I sit here today contemplating the uncertainty of life.
I have been many places in my life. Known many people. Experienced many amazing, eye-opening, challenging, and rewarding things. From being born and raised in Berkeley California (Albany if you’re from the East Bay), to attending the University of California Santa Barbara, to studying in Japan. From language school and trips to visit my sister in Guatemala, to going with my friends to stay with their family in Mexico (shout-out to G and Phoen, San MDA). And now starting a new chapter of my life in Philadelphia.
Transitions have never been easy for me. They’re an uncomfortable reminder that life has a way of constantly throwing curve balls. That you never know what to expect. The ease in which one can remove oneself from the familiar, and once again become the foreign forces us to reflect on the significance of individuality.
The only constant in life is change. This is true. But it is also painful. What is most painful, however, is when something happens that shakes the foundation of your beliefs, destabilizes the core of your knowledge base, and makes you question everything you took for granted.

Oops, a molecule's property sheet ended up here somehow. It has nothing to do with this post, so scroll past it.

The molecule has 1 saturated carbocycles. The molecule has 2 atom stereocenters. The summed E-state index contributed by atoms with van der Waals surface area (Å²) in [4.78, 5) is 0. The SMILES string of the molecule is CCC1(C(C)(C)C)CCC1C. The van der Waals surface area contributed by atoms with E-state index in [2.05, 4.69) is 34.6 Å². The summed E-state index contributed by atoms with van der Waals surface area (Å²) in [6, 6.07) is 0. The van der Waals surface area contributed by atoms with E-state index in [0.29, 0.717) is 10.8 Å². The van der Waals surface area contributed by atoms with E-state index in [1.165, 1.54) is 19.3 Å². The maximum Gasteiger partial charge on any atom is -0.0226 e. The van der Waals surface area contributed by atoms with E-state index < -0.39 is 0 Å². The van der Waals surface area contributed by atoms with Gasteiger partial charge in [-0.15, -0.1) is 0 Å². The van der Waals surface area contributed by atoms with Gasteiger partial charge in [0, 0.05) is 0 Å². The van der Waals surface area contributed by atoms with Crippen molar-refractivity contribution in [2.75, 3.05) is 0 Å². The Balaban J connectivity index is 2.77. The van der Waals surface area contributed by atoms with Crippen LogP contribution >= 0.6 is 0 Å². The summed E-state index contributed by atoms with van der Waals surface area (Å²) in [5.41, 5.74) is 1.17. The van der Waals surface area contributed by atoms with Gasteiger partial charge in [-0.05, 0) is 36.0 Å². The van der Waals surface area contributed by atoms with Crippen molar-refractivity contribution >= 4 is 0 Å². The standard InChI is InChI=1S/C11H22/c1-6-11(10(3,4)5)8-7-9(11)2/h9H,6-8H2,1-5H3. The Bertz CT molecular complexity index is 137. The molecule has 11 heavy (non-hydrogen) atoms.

This has occurred to me twice recently. Both times it was in the wakes of the tragic losses of figures that shaped my childhood. Figures that I looked at as distinguished representatives of their respective fields. Figures that inspired my imagination to reach for the stars, and look beyond the present.
I sit here today, writing to honor the memory and status of those that science took from us. But especially of two. Pluto and Triceratops. You will be missed, and I will never forget. Although Scientists may have revoked your status as a planet and a dinosaur, I still love you. I don’t care if you’re a dwarf planet, a juvenile Torosaurus, or a figment of my imagination. You both are key reasons I became interested in science.
Let us all learn from the fates of these two courageous icons. In their time they inspired people of all ages to dream and imagine. But as we must come to terms with the uncertainty of life, we must all accept the ever-changing world of science.
Science Giveth… and in the case of Pluto and the Triceratops…. Science Taketh Away.